Anyone who saw the movie Catfish or has spent longer than 20 minutes online knows that social media is not exactly a paragon of honesty. But it's still a little surprising to learn that there are 83 million fake accounts on Facebook.

These aren't just the porny spam accounts who message you because they saw your profile, dear, and you are most truly the man to make the happiest of ever after days. These are also duplicate accounts — which goes against Facebook policy and is a really sneaky way to cheat at FarmVille — and pet accounts. Listen, your cat lacks opposable thumbs: you're not fooling anyone.

Facebook would like to purge itself of these 83 million fakers, as explained by chief security officer Joe Sullivan in an interview with CNN.

On Facebook we have a really large commitment in general to finding and disabling false accounts. Our entire platform is based on people using their real identities.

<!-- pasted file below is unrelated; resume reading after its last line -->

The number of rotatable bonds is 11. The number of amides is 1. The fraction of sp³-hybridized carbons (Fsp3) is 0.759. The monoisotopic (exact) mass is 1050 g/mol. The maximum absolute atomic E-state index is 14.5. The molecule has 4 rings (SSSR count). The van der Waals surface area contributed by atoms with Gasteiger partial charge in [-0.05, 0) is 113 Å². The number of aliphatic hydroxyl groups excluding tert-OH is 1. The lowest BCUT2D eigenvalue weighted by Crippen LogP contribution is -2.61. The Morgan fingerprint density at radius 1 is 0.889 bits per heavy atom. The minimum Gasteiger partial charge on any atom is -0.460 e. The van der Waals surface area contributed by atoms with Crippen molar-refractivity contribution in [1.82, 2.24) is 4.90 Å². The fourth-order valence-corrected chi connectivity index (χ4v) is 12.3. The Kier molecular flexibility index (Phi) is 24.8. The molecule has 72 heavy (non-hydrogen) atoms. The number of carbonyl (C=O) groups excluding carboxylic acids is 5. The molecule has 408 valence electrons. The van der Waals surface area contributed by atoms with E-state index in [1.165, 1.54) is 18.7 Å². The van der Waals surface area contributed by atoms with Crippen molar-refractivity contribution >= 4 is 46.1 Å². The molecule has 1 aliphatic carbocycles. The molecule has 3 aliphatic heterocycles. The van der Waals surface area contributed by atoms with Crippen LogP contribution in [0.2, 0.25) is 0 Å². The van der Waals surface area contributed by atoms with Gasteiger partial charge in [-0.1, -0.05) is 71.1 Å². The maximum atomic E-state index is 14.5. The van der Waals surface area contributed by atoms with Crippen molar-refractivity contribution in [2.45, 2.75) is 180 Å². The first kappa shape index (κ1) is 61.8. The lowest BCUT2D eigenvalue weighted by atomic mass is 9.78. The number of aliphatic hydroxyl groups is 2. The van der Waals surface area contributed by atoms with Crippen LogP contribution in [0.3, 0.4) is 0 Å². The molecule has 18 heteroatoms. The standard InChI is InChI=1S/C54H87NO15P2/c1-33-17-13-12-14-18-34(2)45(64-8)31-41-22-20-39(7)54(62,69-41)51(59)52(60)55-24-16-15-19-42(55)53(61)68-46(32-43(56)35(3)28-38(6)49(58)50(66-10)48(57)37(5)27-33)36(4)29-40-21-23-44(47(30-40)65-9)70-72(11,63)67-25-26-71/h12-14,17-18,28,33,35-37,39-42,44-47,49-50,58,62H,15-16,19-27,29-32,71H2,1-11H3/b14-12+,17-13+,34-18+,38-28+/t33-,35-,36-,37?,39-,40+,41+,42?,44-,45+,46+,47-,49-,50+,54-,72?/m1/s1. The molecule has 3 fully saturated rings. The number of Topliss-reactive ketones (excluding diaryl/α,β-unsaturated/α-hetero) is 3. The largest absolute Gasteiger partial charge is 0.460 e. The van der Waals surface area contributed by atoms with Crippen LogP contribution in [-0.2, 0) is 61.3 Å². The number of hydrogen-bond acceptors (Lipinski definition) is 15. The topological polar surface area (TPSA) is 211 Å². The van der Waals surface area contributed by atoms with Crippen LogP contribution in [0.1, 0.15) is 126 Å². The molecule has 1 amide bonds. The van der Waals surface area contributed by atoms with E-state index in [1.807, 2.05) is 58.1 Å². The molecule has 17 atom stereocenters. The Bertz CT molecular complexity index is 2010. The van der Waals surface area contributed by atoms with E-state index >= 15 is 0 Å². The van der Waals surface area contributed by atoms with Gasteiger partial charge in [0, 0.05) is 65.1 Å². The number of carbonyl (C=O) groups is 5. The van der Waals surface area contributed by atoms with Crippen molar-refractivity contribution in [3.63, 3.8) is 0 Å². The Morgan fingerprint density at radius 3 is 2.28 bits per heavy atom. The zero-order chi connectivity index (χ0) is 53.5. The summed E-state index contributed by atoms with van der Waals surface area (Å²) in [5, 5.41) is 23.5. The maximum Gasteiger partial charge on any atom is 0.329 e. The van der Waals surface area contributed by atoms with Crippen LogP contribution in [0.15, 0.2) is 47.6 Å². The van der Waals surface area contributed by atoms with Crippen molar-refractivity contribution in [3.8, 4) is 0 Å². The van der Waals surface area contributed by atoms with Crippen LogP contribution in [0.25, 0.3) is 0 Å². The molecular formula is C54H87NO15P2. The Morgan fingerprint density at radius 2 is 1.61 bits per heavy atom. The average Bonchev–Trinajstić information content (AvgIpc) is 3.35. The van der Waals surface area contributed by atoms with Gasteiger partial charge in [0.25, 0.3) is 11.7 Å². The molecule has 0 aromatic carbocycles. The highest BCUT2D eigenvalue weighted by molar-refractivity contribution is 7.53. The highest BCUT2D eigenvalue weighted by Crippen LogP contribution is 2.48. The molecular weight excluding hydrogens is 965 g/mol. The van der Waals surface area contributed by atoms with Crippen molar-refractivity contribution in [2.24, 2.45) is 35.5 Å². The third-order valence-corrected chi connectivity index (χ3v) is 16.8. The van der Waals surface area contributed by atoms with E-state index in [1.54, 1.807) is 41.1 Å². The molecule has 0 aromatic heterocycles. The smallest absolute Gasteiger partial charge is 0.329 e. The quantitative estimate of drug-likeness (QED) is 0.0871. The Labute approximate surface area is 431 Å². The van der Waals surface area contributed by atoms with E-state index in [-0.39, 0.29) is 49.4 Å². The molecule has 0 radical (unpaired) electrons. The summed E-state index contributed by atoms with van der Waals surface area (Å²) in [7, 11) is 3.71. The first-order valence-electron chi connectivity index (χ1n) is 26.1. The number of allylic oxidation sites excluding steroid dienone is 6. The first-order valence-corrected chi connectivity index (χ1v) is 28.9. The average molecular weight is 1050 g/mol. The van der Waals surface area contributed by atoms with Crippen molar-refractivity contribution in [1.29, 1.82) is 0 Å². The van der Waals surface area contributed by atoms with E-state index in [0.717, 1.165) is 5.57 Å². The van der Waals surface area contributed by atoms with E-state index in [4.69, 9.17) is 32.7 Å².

Also, how can they exploit your information to sell you things if you're not an actual human with a credit card?

Fake accounts make up 8.7 percent of Facebook's active monthly users. Most of those are the duplicate accounts: you set up an account for grandma, not knowing she already made one on her own. Or maybe you created a more exclusive account to keep out the riffraff (read: your spouse).

Misclassified accounts, which include those for four-legged creatures, number 22.9 million. Facebook asks its users to convert these pet profiles to fan pages, even though the only thing more embarrassing than friend requesting a corgi is publicly becoming its fan.

Finally, there are the "undesirable" accounts, which represent the smallest but most annoying percentage of fakers. They exist for spamming and conning you into a better life with your new Russian bride. Also, they're really obviously fake, so it's kind of on you if you fall for them.

Of course, there's only so much Facebook can do — this is a massive problem, and even Big Brother can't weed out all 83 million phonies. Just remember, if you're currently sitting around checking the notifications for your cat's birthday, you're part of the problem.

[Image via Shutterstock]